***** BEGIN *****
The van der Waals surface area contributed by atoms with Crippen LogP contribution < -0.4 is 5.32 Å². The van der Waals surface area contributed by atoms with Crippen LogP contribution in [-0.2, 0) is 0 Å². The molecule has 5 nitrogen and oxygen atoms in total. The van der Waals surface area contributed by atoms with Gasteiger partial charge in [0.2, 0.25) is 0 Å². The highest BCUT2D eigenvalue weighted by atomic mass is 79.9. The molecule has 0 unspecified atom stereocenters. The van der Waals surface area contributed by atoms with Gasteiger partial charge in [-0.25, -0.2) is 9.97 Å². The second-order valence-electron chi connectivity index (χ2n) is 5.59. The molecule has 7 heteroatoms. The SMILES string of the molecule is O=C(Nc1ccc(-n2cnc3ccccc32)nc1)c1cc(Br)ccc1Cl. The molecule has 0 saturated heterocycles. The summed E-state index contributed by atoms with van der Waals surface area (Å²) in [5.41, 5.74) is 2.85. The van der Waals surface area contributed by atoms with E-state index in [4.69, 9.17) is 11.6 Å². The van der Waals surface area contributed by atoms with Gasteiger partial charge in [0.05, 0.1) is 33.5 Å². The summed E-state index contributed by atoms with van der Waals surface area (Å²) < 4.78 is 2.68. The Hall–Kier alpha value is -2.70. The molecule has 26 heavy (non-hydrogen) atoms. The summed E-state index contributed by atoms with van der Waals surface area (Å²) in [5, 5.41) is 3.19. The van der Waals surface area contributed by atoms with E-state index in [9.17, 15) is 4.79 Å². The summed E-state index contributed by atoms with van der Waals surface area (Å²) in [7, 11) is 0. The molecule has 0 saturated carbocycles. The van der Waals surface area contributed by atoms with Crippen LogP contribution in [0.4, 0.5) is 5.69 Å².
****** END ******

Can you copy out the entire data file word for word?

The van der Waals surface area contributed by atoms with Crippen LogP contribution < -0.4 is 5.32 Å². The van der Waals surface area contributed by atoms with Crippen LogP contribution in [-0.2, 0) is 0 Å². The molecule has 5 nitrogen and oxygen atoms in total. The van der Waals surface area contributed by atoms with Gasteiger partial charge in [0.2, 0.25) is 0 Å². The highest BCUT2D eigenvalue weighted by atomic mass is 79.9. The molecule has 0 unspecified atom stereocenters. The van der Waals surface area contributed by atoms with Gasteiger partial charge in [-0.25, -0.2) is 9.97 Å². The second-order valence-electron chi connectivity index (χ2n) is 5.59. The molecule has 7 heteroatoms. The SMILES string of the molecule is O=C(Nc1ccc(-n2cnc3ccccc32)nc1)c1cc(Br)ccc1Cl. The molecule has 0 saturated heterocycles. The summed E-state index contributed by atoms with van der Waals surface area (Å²) in [5.41, 5.74) is 2.85. The van der Waals surface area contributed by atoms with E-state index in [4.69, 9.17) is 11.6 Å². The van der Waals surface area contributed by atoms with Gasteiger partial charge in [0.05, 0.1) is 33.5 Å². The summed E-state index contributed by atoms with van der Waals surface area (Å²) < 4.78 is 2.68. The Hall–Kier alpha value is -2.70. The molecule has 26 heavy (non-hydrogen) atoms. The summed E-state index contributed by atoms with van der Waals surface area (Å²) in [5, 5.41) is 3.19. The van der Waals surface area contributed by atoms with E-state index in [9.17, 15) is 4.79 Å². The summed E-state index contributed by atoms with van der Waals surface area (Å²) in [7, 11) is 0. The molecule has 0 saturated carbocycles. The van der Waals surface area contributed by atoms with Crippen LogP contribution in [0.4, 0.5) is 5.69 Å².